DESERT EXPLORER

California Desert trips,interesting places to visit: ghost towns, old mines, lost treasure, personalities and bits of the old west

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The desert is sort of my second home. The places described below are special and worth visiting provided you know the story. That's what this blog is all about. Now I have tried as best I can to be factual but sometimes you hate to let facts get in the way of a good yarn.

Thursday, December 04, 2008

Desert Driving in Early Days




Automobiles began seriously replacing buckboards about 1910. Because of bad roads, the high-centered Model-T became the vehicle of choice. Out on to the sand swept open spaces they drove hoping to make it to the next water hole before the radiator boiled. No AAA maps or road signs existed; you carried with you the tools to fix a flat or tighten bands on the gearbox and brought along enough gas to get where you’re going. It was risky but I’m sure that some liked it that way. I suspect that my father was one.

The clamor for better information and road assistance led state and federal governments to take action. The United States Geological Survey, having a particular interest in the Mojave Desert region, stated: “The need of a systematic program for making the desert safe and accessible by mapping, marking and improving its watering places has long been appreciated… It has also been recognized that because of the great extent of the region and because most of it still belong to the public domain the Federal Government can best do the work.”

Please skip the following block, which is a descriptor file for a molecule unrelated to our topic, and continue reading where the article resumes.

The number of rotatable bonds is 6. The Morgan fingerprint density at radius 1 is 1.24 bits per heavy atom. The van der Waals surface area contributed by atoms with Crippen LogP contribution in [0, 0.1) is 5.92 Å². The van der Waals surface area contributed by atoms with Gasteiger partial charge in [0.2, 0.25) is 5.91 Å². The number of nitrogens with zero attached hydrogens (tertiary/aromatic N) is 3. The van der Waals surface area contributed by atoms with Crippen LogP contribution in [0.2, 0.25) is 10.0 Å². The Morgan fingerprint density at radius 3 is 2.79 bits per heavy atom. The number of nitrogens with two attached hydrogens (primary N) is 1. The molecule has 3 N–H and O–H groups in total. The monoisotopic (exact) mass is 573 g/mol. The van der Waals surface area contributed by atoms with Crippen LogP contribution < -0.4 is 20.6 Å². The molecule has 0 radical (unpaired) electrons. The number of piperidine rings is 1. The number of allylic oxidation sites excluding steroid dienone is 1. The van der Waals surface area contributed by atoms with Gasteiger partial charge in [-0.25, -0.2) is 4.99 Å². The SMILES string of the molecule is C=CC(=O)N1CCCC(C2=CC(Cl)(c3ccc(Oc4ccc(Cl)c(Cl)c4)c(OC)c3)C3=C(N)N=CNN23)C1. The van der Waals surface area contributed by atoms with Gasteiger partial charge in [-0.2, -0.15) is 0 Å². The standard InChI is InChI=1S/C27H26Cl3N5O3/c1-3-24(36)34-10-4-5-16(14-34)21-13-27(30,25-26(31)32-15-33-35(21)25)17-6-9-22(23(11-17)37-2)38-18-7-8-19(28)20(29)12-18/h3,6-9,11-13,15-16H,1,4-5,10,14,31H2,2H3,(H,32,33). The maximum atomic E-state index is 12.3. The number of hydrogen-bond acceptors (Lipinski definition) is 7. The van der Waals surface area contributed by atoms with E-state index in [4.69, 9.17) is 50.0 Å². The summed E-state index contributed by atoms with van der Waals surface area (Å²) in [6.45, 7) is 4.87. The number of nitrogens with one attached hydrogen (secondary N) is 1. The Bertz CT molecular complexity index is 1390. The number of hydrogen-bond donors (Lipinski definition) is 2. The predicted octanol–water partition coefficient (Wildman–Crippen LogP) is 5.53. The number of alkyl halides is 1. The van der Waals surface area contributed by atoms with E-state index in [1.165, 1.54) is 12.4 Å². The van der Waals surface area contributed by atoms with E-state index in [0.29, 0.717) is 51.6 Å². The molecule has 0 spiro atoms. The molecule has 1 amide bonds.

David G Thompson, a geologist with the agency wrote a booklet that was published in 1920 titled, “Routes to Desert Watering Places in the Mojave Desert Region of California.” The booklet included maps and provided a road log for routes between popular destinations. An example of the road log is given below. The booklet also warns about the dangers of driving on the desert and suggests items that should be carried.

Congress authorized and funded a water improvement and signing program some time before 1918. Road signs were erected at 167 locations in California and 138 in Arizona. The large signs (18”x 20”) gave names and distances to four watering sources. The small signs (9”x 20”) gave names, distances and directions to two watering places.

A while back, I traced-out a good part of the old road between Daggett and Amboy, some of those segments were not later paved over and designated Highway 66. In 1920, the route was called “National Old Trails road.” I’ve added a few notes to the log and distance in miles between each entry.

0.0 Daggett Opposite depot. Water, gasoline, and general supplies. From Daggett a road leads north to Yermo, Silver Lake, Saratoga Springs, and Death Valley, to points along the Los Angeles & Salt Lake Railroad and Crutts post office, Copper City, Randsburg and Ballarat.

0.3 Cross Los Angeles & Salt Lake Railroad and continue east parallel to Atchison, Topeka & Santa Fe Railroad. In the next few miles water may be obtained at several ranches. [Now named Santa Fe Rd]